Finally it’s not just a North American disease. That’s all the more reason to think hard about ways to address the growing condition of obesity.
On the subject of growing waistlines, the discussion had often focused on Canadians and Americans, among whom the tendency has been especially widespread. Speculation included affluence, the prevalence of fast foods and a general lack of education that sees people eating far too much fat, sugar and other refined carbohydrates.
But in a report released last week, researchers said more than two billion people worldwide – close to a third of the population – are overweight or obese.
The study’s leader, Christopher Murray of the Institute of Health Metrics and Evaluation at the University of Washington, said there’s a link between higher income and obesity in developing countries. That trend is the reverse, if only slightly, in developed countries – presumably education on health and diet matters is a factor.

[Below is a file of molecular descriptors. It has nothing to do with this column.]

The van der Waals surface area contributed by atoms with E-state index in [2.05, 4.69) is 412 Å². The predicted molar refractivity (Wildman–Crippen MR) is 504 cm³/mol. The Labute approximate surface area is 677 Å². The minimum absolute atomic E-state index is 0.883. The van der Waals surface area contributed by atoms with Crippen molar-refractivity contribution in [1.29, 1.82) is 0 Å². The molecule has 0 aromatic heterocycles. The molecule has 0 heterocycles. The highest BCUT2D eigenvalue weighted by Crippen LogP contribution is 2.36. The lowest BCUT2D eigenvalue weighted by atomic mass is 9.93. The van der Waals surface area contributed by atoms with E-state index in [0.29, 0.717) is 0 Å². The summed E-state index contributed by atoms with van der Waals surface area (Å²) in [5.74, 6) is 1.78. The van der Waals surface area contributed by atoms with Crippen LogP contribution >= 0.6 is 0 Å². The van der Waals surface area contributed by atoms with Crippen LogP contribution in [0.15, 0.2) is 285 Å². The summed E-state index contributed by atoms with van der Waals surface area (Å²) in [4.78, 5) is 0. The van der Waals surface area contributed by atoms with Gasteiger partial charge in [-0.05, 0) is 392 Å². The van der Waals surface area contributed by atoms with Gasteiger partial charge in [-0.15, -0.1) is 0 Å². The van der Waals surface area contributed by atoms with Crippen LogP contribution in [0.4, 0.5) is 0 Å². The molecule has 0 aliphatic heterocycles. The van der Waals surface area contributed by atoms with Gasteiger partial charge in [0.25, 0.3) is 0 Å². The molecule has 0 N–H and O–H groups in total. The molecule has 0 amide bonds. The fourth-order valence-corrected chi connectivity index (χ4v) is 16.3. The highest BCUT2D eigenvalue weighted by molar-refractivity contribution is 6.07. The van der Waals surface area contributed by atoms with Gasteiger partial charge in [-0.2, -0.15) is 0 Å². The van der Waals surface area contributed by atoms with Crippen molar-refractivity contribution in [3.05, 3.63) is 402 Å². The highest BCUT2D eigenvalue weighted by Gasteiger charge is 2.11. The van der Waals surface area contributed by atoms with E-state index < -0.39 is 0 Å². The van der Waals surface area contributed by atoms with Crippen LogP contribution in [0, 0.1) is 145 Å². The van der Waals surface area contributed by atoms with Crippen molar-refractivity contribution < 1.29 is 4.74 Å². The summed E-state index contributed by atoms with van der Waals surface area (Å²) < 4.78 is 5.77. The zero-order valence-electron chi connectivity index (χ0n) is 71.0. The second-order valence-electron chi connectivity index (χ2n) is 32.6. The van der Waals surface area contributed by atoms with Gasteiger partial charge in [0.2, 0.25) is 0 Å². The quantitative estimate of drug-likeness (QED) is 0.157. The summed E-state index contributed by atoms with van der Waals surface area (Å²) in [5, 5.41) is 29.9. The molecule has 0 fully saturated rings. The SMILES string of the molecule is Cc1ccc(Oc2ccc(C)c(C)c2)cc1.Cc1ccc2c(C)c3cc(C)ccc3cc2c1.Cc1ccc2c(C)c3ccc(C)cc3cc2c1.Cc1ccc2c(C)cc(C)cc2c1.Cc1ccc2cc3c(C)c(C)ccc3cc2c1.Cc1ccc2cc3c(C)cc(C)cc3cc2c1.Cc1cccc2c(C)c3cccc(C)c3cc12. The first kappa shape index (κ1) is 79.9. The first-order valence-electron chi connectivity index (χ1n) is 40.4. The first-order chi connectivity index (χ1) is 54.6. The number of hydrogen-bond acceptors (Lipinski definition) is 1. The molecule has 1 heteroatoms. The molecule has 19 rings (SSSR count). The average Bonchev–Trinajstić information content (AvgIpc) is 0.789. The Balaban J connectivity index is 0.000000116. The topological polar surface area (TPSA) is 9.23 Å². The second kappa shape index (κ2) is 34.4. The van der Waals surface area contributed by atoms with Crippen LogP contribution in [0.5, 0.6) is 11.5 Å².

We all know that putting on the pounds has far more implications than just having to buy a new wardrobe. Obesity is linked to many health conditions, such as diabetes, cancer and heart disease.
On this subject, the discussion often turns to calls for food manufacturers and restaurants to cut down on fat, sugar and salt content in what they offer.
That indeed is an endeavour worth pursuing. But along with some regulations, more could be done to educate people about what they eat and the implications of unwholesome foods.
Schools could help. Locally, for example, we see schools such as West Pictou Consolidated, which embarks on a gardening project each spring so students can get a grasp on the production of healthy foods.
No doubt seeing first hand how it’s done and having a hand in the garden fosters a greater appreciation for healthy, unadulterated fare. This kind of extracurricular activity along with more formal instruction on nutrition would go a long way toward encouraging healthier habits.